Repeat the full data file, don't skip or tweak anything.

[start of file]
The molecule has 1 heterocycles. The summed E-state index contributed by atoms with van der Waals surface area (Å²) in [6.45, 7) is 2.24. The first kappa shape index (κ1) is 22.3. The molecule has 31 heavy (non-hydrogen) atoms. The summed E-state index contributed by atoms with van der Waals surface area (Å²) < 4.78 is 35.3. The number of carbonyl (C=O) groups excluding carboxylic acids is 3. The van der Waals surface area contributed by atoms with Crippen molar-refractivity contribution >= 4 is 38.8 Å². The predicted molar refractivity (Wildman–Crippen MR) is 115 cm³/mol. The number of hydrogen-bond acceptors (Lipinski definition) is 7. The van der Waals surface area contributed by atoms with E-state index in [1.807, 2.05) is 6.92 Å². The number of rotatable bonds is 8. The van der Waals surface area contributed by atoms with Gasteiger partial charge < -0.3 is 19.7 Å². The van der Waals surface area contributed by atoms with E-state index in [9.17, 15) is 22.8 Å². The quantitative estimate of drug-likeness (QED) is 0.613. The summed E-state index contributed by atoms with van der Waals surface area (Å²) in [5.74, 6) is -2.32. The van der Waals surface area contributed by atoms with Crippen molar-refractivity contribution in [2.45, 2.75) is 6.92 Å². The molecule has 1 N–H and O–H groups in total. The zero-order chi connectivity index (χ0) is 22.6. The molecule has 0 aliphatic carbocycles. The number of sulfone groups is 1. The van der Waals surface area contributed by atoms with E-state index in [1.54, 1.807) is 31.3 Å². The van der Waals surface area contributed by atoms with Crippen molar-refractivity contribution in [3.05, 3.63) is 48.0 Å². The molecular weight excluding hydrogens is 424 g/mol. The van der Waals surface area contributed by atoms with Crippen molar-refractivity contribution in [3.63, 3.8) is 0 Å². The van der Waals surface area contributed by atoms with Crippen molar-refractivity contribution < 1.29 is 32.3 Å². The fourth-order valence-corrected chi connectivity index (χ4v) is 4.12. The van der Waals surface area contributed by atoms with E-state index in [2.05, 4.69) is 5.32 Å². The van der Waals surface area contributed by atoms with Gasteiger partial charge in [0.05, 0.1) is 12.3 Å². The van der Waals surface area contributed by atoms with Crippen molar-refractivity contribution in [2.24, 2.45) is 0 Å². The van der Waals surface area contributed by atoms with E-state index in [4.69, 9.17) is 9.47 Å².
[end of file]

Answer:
The molecule has 1 heterocycles. The summed E-state index contributed by atoms with van der Waals surface area (Å²) in [6.45, 7) is 2.24. The first kappa shape index (κ1) is 22.3. The molecule has 31 heavy (non-hydrogen) atoms. The summed E-state index contributed by atoms with van der Waals surface area (Å²) < 4.78 is 35.3. The number of carbonyl (C=O) groups excluding carboxylic acids is 3. The van der Waals surface area contributed by atoms with Crippen molar-refractivity contribution >= 4 is 38.8 Å². The predicted molar refractivity (Wildman–Crippen MR) is 115 cm³/mol. The number of hydrogen-bond acceptors (Lipinski definition) is 7. The van der Waals surface area contributed by atoms with E-state index in [1.807, 2.05) is 6.92 Å². The number of rotatable bonds is 8. The van der Waals surface area contributed by atoms with Gasteiger partial charge < -0.3 is 19.7 Å². The van der Waals surface area contributed by atoms with E-state index in [9.17, 15) is 22.8 Å². The quantitative estimate of drug-likeness (QED) is 0.613. The summed E-state index contributed by atoms with van der Waals surface area (Å²) in [5.74, 6) is -2.32. The van der Waals surface area contributed by atoms with Crippen molar-refractivity contribution in [2.45, 2.75) is 6.92 Å². The molecule has 1 N–H and O–H groups in total. The zero-order chi connectivity index (χ0) is 22.6. The molecule has 0 aliphatic carbocycles. The number of sulfone groups is 1. The van der Waals surface area contributed by atoms with E-state index in [1.54, 1.807) is 31.3 Å². The van der Waals surface area contributed by atoms with Crippen molar-refractivity contribution in [3.05, 3.63) is 48.0 Å². The molecular weight excluding hydrogens is 424 g/mol. The van der Waals surface area contributed by atoms with Crippen molar-refractivity contribution in [3.63, 3.8) is 0 Å². The van der Waals surface area contributed by atoms with Crippen molar-refractivity contribution < 1.29 is 32.3 Å². The fourth-order valence-corrected chi connectivity index (χ4v) is 4.12. The van der Waals surface area contributed by atoms with E-state index in [2.05, 4.69) is 5.32 Å². The van der Waals surface area contributed by atoms with Gasteiger partial charge in [0.05, 0.1) is 12.3 Å². The van der Waals surface area contributed by atoms with Crippen molar-refractivity contribution in [2.24, 2.45) is 0 Å². The van der Waals surface area contributed by atoms with E-state index in [4.69, 9.17) is 9.47 Å².